Steamboat Springs: Public Works director pitches $34 million for proposed water infrastructure

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From the Steamboat Pilot & Today (Mike Lawrence):

Philo Shelton said Thursday that he is confident in the city’s updated plan for $34 million worth of potential water infrastructure that would service future development west of Steamboat Springs. Shelton is director of Steam boat Springs’ public works department. On Tuesday, he presented a study by McLaughlin Water Engineers, of Denver, “Water and Wastewater Master Plan Updates,” to the Steamboat Springs City Council. The study includes projected water and wastewater demands and details the infrastructure needed to service those demands should potential development — including the proposed Steamboat 700 and 360 Village annexations — occur west of current city limits. “It does not raise concerns for me,” Shelton said about the city’s ability to meet future water capacity demands, costs and infrastructure plans. “This plan is a good plan to allow for treated water, as well as nonpotable irrigation water. … The other piece is that it allows for a new source of water and provides needed redundancy in our region.”[…]

The McLaughlin study projects a maximum water demand of 7.34 million gallons per day, or mgd, after build-out within city limits and in the west of Steamboat area, including potential annexations and other development. The city’s current water treatment capacity is 4.55 mgd, and the current city demand is 3.3 mgd, according to the study. Those figures do not include demands serviced by the Mount Werner Water and Sanitation District. Expanding existing city facilities — including additional filtration at the Fish Creek water treatment plant, which the city shares with the Mount Werner district — could boost the city’s treatment capacity to 7.65 mgd, just more than the 7.34 mgd future demand…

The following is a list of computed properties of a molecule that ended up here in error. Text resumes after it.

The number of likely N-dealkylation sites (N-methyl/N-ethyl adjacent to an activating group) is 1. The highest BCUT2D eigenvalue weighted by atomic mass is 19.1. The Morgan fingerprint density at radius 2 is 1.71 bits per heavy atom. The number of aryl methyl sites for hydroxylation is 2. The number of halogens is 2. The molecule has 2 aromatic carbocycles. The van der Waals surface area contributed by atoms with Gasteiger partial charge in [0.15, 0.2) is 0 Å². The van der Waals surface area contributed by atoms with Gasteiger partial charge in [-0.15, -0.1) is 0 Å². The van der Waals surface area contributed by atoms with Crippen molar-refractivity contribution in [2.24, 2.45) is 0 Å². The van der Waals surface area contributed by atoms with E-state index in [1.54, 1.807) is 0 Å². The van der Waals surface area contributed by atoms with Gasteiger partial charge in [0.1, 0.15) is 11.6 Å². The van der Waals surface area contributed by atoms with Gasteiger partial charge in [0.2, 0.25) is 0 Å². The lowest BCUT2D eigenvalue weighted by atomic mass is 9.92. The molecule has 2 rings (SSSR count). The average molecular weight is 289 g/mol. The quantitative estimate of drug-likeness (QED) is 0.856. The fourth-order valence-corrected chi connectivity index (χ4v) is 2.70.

The $34 million cost of developing that service includes $5 million to buy the 1,000-acre site for a reservoir; $7.5 million to build the reservoir; $4.75 million to build a water treatment plant that initially would provide 2.5 mgd, and ultimately could provide 5 mgd; and other land, construction, legal and administrative costs…

The McLaughlin study said water infrastructure on the west side of the city is needed regardless of future development, to provide redundancy for what it called a “dead-end” city water treatment system that comes only from one side of the city. McLaughlin said building a 1-million-gallon storage tank near Steamboat Springs Airport is a high priority for the city and that a booster pump station will be needed if the Elk River supply is not developed.

More infrastructure coverage here.

Republican River Water Conservation Board of Directors meeting recap

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From The Yuma Pioneer (Tony Rayl):

The day included presentations on the Colorado Ground Water Management Act, the history and development of Colorado Ground Water Commission rules, distinct rules by ground water management districts, and the new mandatory water metering. And that was just in the morning. Then came the afternoon, featuring a compact accounting update by RRWCD engineer Jim Slattery, State Engineer Dick Wolfe and Assistant State Engineer Mike Sullivan giving an update on getting approval for the proposed pipeline by the Republican River Compact Administration, and RRWCD leaders explaining the district’s current stance in continuing with the pipeline, and why they have done what they have to date.